Why You Should Steal From Other Authors

Confession time: I pilfer the wealth of other writers’ words on a regular basis. I filch characters. I purloin themes. I steal plots. In other words, I am a big fat thief. And I want you to be one too.

Yeah, okay, so most of that was said tongue in cheek. Obviously, I don’t go around plagiarizing the works of others, not only because of the obvious moral reasons, but also because that would pretty much kill the whole challenge and joy I find in writing. But that doesn’t mean I don’t rifle every book I read and every movie I watch, looking for something shiny to walk off with. Some of the goods I’ve acquired include:

  • A delicious new word. (My latest greatest, gleaned from Christopher Priest’s The Prestige: horripilation.)
  • A fascinating setting. (The WWII-era China of Pearl Buck’s Dragon Seed found its way into a recent story idea.)
  • A brilliant dramatization of character. (I’ll probably spend the rest of my life trying to imitate the success Orson Scott Card’s intricate scene between his main character and five children in Speaker for the Dead.)
  • A distinctive method of dialogue. (The masterful manipulation of rhythm and phrasing to indicate dialect, without resorting to phonetic spellings, in The Moon Is a Harsh Mistress by Robert A. Heinlein will influence my own foreign-speaking characters.)

The artistic community is an unending circle of inspiration. Just as we light our own torches from the fires of other authors, our own ideas will throw sparks onto the tinder of others’ imaginations. This is one of the reasons it’s so important that we read widely and voraciously. Snag as many ideas as you can, and your own output will be the richer for it—thereby enabling you to then give back to the writing world. Like every good little pickpocket, keep your eyes trained for the next fat purse of inspiration and don’t be afraid to grab it and run!

Tell me your opinion: What have you stolen lately?

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About K.M. Weiland | @KMWeiland

K.M. Weiland lives in make-believe worlds, talks to imaginary friends, and survives primarily on chocolate truffles and espresso. She is the IPPY and NIEA Award-winning and internationally published author of the Amazon bestsellers Outlining Your Novel and Structuring Your Novel. She writes historical and speculative fiction from her home in western Nebraska and mentors authors on her award-winning website.

Comments

  1. I’ve always had a fondness for Robin Hood. 😉

  2. Oh, I love this! I do it all the time when watching movies and reading books.

  3. Oh, good. Glad I’m not the only one. Welcome to Thieves Anonymous! 😉

  4. Oh, I love this! And mainly because you can´t do something that hasn´t been done before… but you can always do it your own way 🙂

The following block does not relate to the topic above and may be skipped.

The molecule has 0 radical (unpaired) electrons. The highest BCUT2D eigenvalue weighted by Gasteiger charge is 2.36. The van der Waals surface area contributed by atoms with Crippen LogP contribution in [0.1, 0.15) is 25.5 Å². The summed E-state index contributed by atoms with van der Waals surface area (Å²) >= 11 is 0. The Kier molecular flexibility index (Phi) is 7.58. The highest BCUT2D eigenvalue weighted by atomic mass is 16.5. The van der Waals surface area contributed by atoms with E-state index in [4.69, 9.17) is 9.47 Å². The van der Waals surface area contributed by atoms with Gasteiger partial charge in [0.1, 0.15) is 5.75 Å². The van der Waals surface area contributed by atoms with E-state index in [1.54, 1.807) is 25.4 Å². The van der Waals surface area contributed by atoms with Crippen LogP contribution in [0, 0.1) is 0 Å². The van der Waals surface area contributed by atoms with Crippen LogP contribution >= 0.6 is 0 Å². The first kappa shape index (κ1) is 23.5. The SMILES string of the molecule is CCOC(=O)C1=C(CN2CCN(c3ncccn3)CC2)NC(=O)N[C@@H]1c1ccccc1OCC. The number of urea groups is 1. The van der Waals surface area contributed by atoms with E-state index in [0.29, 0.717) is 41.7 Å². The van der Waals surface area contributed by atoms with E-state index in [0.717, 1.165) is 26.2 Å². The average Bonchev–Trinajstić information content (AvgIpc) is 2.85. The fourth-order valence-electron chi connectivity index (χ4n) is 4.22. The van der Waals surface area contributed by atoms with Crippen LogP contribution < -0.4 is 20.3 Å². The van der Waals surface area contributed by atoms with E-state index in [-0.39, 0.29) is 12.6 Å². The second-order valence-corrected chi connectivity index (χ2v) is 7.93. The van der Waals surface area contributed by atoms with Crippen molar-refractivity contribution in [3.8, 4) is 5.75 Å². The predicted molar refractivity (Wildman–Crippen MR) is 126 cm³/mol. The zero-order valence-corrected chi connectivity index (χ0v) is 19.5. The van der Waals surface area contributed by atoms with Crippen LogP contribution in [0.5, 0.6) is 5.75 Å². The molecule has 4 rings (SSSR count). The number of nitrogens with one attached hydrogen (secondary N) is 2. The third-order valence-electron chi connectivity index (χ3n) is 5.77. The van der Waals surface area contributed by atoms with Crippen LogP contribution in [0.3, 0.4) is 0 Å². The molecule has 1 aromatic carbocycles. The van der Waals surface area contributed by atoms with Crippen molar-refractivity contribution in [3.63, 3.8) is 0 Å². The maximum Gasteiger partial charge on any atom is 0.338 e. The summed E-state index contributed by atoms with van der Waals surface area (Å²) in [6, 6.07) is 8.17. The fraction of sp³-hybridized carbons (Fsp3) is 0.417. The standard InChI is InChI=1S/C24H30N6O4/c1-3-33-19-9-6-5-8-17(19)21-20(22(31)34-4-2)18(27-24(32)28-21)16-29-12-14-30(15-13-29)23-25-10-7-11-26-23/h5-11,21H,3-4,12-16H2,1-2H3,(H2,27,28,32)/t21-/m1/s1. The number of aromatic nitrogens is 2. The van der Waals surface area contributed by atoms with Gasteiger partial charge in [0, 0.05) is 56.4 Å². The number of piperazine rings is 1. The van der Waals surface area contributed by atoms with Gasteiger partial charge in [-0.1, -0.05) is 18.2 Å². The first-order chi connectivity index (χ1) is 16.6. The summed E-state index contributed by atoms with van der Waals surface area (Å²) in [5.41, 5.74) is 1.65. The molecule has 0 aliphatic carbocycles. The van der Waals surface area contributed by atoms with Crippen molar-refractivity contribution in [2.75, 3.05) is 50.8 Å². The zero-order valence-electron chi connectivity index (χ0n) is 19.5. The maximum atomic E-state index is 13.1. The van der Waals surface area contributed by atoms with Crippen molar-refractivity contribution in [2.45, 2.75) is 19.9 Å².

Thanks for the great post!

  5. Couldn’t have said it better!

  6. I like to steal words and expressions from the books I’m reading in the period in which I’m writing, sometimes even from books in a different language (I just mentally translate them). While writing my latest ebook (in Italian) I’ve stolen a lot of expressions from “Fallen Dragon” by Peter F. Hamilton (read in English) and from “The Time Traveler’s Wife” (read in Italian). Recently I wrote down words from Andy Weir’s “The Martian” for using them while translating my book into English (NASA technical stuff) and I’ve already decided to read “Limit” by Frank Schätzing while writing my next book.
    Of course I also steal a lot of ideas, too 🙂

  7. Impressive! Most of us are pressing our luck just in stealing in English. 😉

  8. From The Hobbit by J.R.R. Tolkien, I learned how to interrupt the story momentarily to describe my non-human Internet king character in one brief paragraph.

  9. Spot on! That’s exactly the sort of thing we should all be stealing.

  10. Glad to learn you’re still in vacation mood, KM. I hope when you’re fully back at work you don’t lose “the first fine careless rapture!” (stolen from Home Thoughts From Abroad by Robert Browning – a contemporary of Charlotte Bronte).
    I have to confess (the Thought Police already know this), I stole HALF of another author’s title for my latest novel. It was George Orwell’s Nineteen Eighty-Four. I took the ’84’ for my “Twenty Eighty-Four”.
    As you say in Lorna’s comment (above), there is no copyright on titles, but even so I felt so bad about it that I’ve sprinkled references to “1984” in parts of mine.

  11. Nope, definitely no reason to feel bad about re-using a title, particular one that uses a term as generic as a year, and particularly if you’re purposely referencing the source material.